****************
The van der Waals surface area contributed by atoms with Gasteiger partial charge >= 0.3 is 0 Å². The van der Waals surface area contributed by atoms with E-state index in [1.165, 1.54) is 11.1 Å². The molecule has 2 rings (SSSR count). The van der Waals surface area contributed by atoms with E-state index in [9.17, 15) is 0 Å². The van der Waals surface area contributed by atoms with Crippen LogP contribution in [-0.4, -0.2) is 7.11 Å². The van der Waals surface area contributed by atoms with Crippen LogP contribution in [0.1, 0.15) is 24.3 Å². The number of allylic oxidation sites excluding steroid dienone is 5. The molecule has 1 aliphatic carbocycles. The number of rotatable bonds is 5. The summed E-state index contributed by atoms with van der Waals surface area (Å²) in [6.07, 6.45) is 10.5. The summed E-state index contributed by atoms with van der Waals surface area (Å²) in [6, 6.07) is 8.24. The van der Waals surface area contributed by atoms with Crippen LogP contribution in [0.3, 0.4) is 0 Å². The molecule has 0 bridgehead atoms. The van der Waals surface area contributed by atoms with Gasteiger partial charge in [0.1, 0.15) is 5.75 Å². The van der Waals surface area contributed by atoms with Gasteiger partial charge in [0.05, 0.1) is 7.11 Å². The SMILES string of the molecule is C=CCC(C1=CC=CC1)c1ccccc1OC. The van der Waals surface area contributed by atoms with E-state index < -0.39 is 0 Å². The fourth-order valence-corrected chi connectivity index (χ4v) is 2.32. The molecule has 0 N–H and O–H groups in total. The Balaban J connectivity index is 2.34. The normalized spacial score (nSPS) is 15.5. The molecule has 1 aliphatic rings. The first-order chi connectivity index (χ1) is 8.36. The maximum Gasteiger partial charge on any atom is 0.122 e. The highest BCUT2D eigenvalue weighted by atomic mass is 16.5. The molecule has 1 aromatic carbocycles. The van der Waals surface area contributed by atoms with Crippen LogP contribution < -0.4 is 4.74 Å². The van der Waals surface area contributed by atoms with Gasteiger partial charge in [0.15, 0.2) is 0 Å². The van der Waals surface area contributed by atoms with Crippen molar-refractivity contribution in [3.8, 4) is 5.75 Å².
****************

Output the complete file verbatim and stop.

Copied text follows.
The van der Waals surface area contributed by atoms with Gasteiger partial charge >= 0.3 is 0 Å². The van der Waals surface area contributed by atoms with E-state index in [1.165, 1.54) is 11.1 Å². The molecule has 2 rings (SSSR count). The van der Waals surface area contributed by atoms with E-state index in [9.17, 15) is 0 Å². The van der Waals surface area contributed by atoms with Crippen LogP contribution in [-0.4, -0.2) is 7.11 Å². The van der Waals surface area contributed by atoms with Crippen LogP contribution in [0.1, 0.15) is 24.3 Å². The number of allylic oxidation sites excluding steroid dienone is 5. The molecule has 1 aliphatic carbocycles. The number of rotatable bonds is 5. The summed E-state index contributed by atoms with van der Waals surface area (Å²) in [6.07, 6.45) is 10.5. The summed E-state index contributed by atoms with van der Waals surface area (Å²) in [6, 6.07) is 8.24. The van der Waals surface area contributed by atoms with Crippen LogP contribution in [0.3, 0.4) is 0 Å². The molecule has 0 bridgehead atoms. The van der Waals surface area contributed by atoms with Gasteiger partial charge in [0.1, 0.15) is 5.75 Å². The van der Waals surface area contributed by atoms with Gasteiger partial charge in [0.05, 0.1) is 7.11 Å². The SMILES string of the molecule is C=CCC(C1=CC=CC1)c1ccccc1OC. The van der Waals surface area contributed by atoms with E-state index < -0.39 is 0 Å². The fourth-order valence-corrected chi connectivity index (χ4v) is 2.32. The molecule has 0 N–H and O–H groups in total. The Balaban J connectivity index is 2.34. The normalized spacial score (nSPS) is 15.5. The molecule has 1 aliphatic rings. The first-order chi connectivity index (χ1) is 8.36. The maximum Gasteiger partial charge on any atom is 0.122 e. The highest BCUT2D eigenvalue weighted by atomic mass is 16.5. The molecule has 1 aromatic carbocycles. The van der Waals surface area contributed by atoms with Crippen LogP contribution < -0.4 is 4.74 Å². The van der Waals surface area contributed by atoms with Gasteiger partial charge in [0.15, 0.2) is 0 Å². The van der Waals surface area contributed by atoms with Crippen molar-refractivity contribution in [3.8, 4) is 5.75 Å².